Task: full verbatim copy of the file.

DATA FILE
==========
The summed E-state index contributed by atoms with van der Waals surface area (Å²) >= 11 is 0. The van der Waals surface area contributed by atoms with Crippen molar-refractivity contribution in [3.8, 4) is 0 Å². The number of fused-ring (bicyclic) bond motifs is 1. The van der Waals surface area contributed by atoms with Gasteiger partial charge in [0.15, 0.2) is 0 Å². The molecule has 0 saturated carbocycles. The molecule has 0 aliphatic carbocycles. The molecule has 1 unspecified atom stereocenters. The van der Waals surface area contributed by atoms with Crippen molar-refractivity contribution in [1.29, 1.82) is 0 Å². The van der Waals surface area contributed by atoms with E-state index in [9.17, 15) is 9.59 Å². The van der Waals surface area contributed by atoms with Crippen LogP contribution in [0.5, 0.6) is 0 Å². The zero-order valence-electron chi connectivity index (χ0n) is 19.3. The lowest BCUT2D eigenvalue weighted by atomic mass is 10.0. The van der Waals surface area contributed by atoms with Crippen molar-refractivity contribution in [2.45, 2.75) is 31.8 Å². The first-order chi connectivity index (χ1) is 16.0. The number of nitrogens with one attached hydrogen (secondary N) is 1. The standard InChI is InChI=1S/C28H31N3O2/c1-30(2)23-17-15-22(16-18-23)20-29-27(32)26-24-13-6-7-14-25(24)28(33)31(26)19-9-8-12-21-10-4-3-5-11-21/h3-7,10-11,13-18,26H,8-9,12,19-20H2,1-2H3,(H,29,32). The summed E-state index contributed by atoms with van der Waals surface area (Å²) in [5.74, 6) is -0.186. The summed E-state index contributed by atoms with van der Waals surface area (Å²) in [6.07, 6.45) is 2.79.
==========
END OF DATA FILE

The summed E-state index contributed by atoms with van der Waals surface area (Å²) >= 11 is 0. The van der Waals surface area contributed by atoms with Crippen molar-refractivity contribution in [3.8, 4) is 0 Å². The number of fused-ring (bicyclic) bond motifs is 1. The van der Waals surface area contributed by atoms with Gasteiger partial charge in [0.15, 0.2) is 0 Å². The molecule has 0 saturated carbocycles. The molecule has 0 aliphatic carbocycles. The molecule has 1 unspecified atom stereocenters. The van der Waals surface area contributed by atoms with Crippen molar-refractivity contribution in [1.29, 1.82) is 0 Å². The van der Waals surface area contributed by atoms with E-state index in [9.17, 15) is 9.59 Å². The van der Waals surface area contributed by atoms with Crippen LogP contribution in [0.5, 0.6) is 0 Å². The zero-order valence-electron chi connectivity index (χ0n) is 19.3. The lowest BCUT2D eigenvalue weighted by atomic mass is 10.0. The van der Waals surface area contributed by atoms with Crippen molar-refractivity contribution in [2.45, 2.75) is 31.8 Å². The first-order chi connectivity index (χ1) is 16.0. The number of nitrogens with one attached hydrogen (secondary N) is 1. The standard InChI is InChI=1S/C28H31N3O2/c1-30(2)23-17-15-22(16-18-23)20-29-27(32)26-24-13-6-7-14-25(24)28(33)31(26)19-9-8-12-21-10-4-3-5-11-21/h3-7,10-11,13-18,26H,8-9,12,19-20H2,1-2H3,(H,29,32). The summed E-state index contributed by atoms with van der Waals surface area (Å²) in [5.74, 6) is -0.186. The summed E-state index contributed by atoms with van der Waals surface area (Å²) in [6.07, 6.45) is 2.79.